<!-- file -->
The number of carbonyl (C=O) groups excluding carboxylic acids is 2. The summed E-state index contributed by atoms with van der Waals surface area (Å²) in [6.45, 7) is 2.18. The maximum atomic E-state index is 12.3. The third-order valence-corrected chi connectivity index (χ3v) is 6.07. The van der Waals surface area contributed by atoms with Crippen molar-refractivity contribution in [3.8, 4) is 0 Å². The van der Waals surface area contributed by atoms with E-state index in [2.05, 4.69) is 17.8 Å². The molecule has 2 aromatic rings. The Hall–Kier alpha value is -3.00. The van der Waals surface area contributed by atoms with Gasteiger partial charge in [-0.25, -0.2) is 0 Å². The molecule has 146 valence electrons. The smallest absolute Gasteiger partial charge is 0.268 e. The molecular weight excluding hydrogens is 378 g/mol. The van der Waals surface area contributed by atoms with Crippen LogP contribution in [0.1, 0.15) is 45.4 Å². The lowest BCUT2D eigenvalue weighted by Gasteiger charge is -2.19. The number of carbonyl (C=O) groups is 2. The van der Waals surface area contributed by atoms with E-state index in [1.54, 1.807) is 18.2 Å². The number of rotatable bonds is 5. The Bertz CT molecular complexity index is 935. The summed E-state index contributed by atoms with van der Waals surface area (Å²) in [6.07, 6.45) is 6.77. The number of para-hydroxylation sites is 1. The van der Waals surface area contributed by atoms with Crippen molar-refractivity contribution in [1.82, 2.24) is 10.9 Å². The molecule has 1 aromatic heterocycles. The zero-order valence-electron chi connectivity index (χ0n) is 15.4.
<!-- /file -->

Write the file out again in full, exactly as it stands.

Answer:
The number of carbonyl (C=O) groups excluding carboxylic acids is 2. The summed E-state index contributed by atoms with van der Waals surface area (Å²) in [6.45, 7) is 2.18. The maximum atomic E-state index is 12.3. The third-order valence-corrected chi connectivity index (χ3v) is 6.07. The van der Waals surface area contributed by atoms with Crippen molar-refractivity contribution in [3.8, 4) is 0 Å². The van der Waals surface area contributed by atoms with E-state index in [2.05, 4.69) is 17.8 Å². The molecule has 2 aromatic rings. The Hall–Kier alpha value is -3.00. The van der Waals surface area contributed by atoms with Gasteiger partial charge in [-0.25, -0.2) is 0 Å². The molecule has 146 valence electrons. The smallest absolute Gasteiger partial charge is 0.268 e. The molecular weight excluding hydrogens is 378 g/mol. The van der Waals surface area contributed by atoms with Crippen LogP contribution in [0.1, 0.15) is 45.4 Å². The lowest BCUT2D eigenvalue weighted by Gasteiger charge is -2.19. The number of carbonyl (C=O) groups is 2. The van der Waals surface area contributed by atoms with E-state index in [1.54, 1.807) is 18.2 Å². The number of rotatable bonds is 5. The Bertz CT molecular complexity index is 935. The summed E-state index contributed by atoms with van der Waals surface area (Å²) in [6.07, 6.45) is 6.77. The number of para-hydroxylation sites is 1. The van der Waals surface area contributed by atoms with Crippen molar-refractivity contribution in [1.82, 2.24) is 10.9 Å². The molecule has 1 aromatic heterocycles. The zero-order valence-electron chi connectivity index (χ0n) is 15.4.